Archive for: Population and Environment


This case study examines the link between marine resource management and the contraceptive use among married couples in the lobster-fishing village of Punta Allen, located in the Sian Ka’an Biosphere Reserve, Quintana Roo, Mexico. Several reasons appear to contribute to small desired and actual family sizes, including a medical clinic staff effective in promoting family planning, cooperative and private resource ownership, changing cultural attitudes, geographical limitations to population and economic growth, and a desire to conserve the environment for aesthetic and economic motives.

Year: 2008

Source: Population and Environment

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The environmental consequences of increasing human population size are dynamic and nonlinear, not passive and linear. The role of feedbacks, thresholds, and synergies in the interaction of population size and the environment are reviewed here, with examples drawn from climate change, acid deposition, land use, soil degradation, and other global and regional environmental issues. The widely assumed notion that environmental degradation grows in proportion to population size, assuming fixed per capita consumption and fixed modes of production, is shown to be overly optimistic. In particular, feedbacks, thresholds, and synergies generally amplify risk, causing degradation to grow disproportionally faster than growth in population size.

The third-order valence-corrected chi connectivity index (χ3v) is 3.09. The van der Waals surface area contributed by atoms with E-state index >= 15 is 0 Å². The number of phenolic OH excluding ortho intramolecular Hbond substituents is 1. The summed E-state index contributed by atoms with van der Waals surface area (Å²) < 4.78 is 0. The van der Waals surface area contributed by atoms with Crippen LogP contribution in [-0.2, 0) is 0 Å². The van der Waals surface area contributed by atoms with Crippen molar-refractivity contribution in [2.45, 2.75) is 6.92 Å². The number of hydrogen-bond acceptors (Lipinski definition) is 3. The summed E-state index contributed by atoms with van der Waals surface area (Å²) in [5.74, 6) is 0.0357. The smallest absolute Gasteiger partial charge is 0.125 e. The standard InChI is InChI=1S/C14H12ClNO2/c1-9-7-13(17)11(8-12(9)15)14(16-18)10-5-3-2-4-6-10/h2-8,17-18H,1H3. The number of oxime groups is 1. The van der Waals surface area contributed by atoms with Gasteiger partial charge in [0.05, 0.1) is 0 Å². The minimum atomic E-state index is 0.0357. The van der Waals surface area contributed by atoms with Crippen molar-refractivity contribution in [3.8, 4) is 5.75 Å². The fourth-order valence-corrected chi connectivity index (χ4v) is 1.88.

Year: 2017

Source: Population and Environment

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In this study, researchers define and measure resilience within the context of Population, Health, and Environment programming and quantify the link between resilience and family planning. The study findings support the importance of including FP/MCH as part of integrated projects to enhance resilience.

Year: 2018

Source: Population and Environment

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